Beyond equipping the youth with intellectual and professional skills, I have always focused on character education.  My concept of education is always directed to the whole person or what is called integral human development.  With the first generation of students I taught, I always relied on university or cultural centres—which also existed in the Harvard Campus—that provided the youth with moral and spiritual formation.  During that time, character formation was simpler because most environments in which the youth were brought up were morally sound and virtues and values were generally instilled in stable families.  Educational institutions had their mission clearly spelled out:  to help parents in the task of the upbringing of children.  After the effects of the sexual revolution that started in Europe in the late 1960s and  spread around the world by the 1980s, character education—especially the aspect that had to do with the taming of sexual impulses and the living of chastity before and after marriage—became more challenging.  That is why I contributed my effort as an educator to initiatives of parents to be more actively involved in the running of grade and high schools and in the training of their fellow parents in the art and science of child rearing.  Among others, there sprang up in the1980s foundations like the Parents for Education Foundation (that runs schools like Southridge and Woodrose) and EDUCHILD (training programs for parents in the upbringing of their children).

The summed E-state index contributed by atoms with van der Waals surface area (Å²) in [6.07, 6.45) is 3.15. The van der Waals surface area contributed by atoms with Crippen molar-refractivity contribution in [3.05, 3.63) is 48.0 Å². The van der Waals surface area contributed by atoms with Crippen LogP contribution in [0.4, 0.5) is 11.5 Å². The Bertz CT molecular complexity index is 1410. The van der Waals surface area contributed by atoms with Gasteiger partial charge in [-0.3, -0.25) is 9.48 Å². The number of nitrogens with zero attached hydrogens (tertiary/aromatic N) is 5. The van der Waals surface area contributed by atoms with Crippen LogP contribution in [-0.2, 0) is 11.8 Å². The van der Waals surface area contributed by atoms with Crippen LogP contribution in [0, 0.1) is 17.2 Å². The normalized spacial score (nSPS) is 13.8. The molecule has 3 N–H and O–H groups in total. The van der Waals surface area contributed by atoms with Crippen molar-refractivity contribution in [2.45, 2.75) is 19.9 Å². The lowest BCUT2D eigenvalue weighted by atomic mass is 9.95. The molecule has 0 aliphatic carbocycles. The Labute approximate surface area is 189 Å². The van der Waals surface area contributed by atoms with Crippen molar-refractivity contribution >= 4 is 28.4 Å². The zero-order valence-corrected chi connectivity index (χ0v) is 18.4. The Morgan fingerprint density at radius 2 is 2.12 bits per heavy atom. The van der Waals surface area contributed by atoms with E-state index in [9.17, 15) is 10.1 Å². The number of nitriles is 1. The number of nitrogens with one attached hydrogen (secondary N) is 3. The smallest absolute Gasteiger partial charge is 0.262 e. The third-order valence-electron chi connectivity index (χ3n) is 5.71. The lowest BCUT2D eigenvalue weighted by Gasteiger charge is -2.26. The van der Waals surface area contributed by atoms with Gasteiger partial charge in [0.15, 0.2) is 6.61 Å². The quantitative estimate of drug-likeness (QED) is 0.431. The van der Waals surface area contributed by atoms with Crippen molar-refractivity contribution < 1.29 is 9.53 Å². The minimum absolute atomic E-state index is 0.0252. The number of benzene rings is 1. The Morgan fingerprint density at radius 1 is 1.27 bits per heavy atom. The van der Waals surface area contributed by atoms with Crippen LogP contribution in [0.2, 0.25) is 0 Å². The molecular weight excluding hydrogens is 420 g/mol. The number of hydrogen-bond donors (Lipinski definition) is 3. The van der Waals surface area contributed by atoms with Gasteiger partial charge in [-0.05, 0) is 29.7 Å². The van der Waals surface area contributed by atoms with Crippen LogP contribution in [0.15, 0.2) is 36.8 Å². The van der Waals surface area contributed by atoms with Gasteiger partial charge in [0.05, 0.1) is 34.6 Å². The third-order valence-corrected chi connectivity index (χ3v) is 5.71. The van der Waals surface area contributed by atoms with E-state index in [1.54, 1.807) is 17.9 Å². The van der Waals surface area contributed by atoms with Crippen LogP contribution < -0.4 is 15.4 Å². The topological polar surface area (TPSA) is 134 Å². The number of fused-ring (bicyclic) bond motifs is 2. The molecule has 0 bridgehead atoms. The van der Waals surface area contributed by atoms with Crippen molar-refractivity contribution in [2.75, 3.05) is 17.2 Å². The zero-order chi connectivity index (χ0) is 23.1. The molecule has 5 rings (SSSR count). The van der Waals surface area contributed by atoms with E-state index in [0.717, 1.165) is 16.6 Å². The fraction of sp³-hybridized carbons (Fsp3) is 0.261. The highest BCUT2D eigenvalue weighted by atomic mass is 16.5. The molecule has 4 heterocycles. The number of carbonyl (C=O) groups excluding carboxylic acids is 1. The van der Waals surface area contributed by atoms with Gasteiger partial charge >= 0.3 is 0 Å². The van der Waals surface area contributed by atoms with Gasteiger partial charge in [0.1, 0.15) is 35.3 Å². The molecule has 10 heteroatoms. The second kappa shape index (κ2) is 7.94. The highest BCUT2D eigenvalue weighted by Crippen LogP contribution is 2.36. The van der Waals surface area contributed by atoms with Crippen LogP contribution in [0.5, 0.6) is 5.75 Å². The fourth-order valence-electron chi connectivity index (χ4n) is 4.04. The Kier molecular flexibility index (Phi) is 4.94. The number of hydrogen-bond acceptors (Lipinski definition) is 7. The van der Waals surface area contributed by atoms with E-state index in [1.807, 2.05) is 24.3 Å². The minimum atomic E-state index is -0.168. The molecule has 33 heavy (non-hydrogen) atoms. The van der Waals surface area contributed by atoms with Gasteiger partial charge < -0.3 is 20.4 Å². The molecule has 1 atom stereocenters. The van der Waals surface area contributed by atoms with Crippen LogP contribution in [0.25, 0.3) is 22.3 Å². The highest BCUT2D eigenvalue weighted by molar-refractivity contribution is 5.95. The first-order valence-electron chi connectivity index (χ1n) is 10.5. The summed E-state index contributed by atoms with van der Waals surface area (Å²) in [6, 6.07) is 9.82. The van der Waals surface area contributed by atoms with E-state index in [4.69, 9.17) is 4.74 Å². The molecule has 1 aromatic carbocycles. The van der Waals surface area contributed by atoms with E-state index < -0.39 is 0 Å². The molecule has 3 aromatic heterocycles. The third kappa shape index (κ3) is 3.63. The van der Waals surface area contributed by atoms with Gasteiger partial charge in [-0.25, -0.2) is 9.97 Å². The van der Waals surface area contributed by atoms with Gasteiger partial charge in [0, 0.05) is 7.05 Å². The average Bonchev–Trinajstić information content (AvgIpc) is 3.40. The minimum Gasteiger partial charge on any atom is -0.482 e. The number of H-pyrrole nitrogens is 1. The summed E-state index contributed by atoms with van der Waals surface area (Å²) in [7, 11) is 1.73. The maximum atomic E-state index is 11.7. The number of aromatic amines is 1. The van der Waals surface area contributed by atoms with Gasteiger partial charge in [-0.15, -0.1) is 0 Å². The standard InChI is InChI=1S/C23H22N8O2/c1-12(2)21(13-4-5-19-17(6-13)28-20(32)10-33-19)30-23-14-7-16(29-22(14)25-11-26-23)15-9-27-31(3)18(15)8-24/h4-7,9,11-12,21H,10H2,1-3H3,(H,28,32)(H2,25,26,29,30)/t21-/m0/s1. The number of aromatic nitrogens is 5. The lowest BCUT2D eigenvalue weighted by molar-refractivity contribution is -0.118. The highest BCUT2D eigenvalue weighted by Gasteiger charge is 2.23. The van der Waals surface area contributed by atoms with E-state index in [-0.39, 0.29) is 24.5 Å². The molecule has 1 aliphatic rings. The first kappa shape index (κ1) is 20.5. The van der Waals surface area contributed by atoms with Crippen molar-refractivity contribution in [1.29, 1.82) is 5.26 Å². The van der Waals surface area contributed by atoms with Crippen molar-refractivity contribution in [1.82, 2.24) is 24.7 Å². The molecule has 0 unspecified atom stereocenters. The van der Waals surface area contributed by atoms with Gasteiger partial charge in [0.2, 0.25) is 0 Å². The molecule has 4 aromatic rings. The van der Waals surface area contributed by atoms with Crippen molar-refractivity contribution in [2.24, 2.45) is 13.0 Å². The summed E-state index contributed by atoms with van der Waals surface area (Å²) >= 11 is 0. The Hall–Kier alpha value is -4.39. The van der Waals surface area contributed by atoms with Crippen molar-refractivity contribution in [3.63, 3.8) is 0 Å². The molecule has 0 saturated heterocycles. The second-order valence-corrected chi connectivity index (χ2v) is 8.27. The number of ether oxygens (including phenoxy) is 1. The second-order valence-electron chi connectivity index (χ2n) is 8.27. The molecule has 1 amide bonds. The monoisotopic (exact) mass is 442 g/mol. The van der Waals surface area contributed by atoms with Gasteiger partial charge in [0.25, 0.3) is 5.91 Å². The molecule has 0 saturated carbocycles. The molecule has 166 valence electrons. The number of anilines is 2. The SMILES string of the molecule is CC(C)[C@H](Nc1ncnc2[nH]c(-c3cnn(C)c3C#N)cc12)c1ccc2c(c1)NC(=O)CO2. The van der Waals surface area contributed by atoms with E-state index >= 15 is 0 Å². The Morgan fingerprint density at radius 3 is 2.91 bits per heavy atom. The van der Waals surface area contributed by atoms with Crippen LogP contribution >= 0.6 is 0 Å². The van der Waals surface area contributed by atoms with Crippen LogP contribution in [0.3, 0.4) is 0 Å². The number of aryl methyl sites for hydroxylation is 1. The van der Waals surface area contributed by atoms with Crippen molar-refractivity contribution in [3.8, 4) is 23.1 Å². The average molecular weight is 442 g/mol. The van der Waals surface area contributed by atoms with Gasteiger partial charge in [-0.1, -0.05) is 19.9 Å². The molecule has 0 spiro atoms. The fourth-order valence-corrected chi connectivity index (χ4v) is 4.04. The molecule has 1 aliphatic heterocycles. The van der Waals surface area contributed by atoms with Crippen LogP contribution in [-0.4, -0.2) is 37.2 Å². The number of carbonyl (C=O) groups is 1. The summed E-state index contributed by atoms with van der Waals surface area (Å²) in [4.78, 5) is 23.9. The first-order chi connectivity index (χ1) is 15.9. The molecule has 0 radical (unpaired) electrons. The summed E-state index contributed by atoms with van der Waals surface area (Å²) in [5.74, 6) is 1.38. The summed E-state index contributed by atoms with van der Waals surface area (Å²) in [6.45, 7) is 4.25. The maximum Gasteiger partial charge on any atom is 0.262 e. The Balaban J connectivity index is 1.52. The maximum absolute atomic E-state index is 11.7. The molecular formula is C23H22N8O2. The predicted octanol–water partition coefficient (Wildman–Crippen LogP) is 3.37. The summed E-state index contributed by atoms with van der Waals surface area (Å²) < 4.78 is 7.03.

The cohort of youth that obtained their university education during  the second generation of my life as an educator (1984 to 2004) were fortunate to have known St. John Paul II as the Pope for most of their period of growing up from childhood to adolescence and adulthood.  They could count on the very clear doctrine found in the lectures and publications on The Theology of the Body of this great saint.  Teaching as well as learning methodologies still depended to a great extent on traditional lectures, case discussion and reading assignments, with slowly increasing use of digital technology.  Most of the college teachers could still depend much on giving reading assignments and requiring term papers, supplemented with group discussion to form our students both intellectually and morally.  The parents and teachers of that generation still felt ready to meet the challenges of   imparting character formation to their children.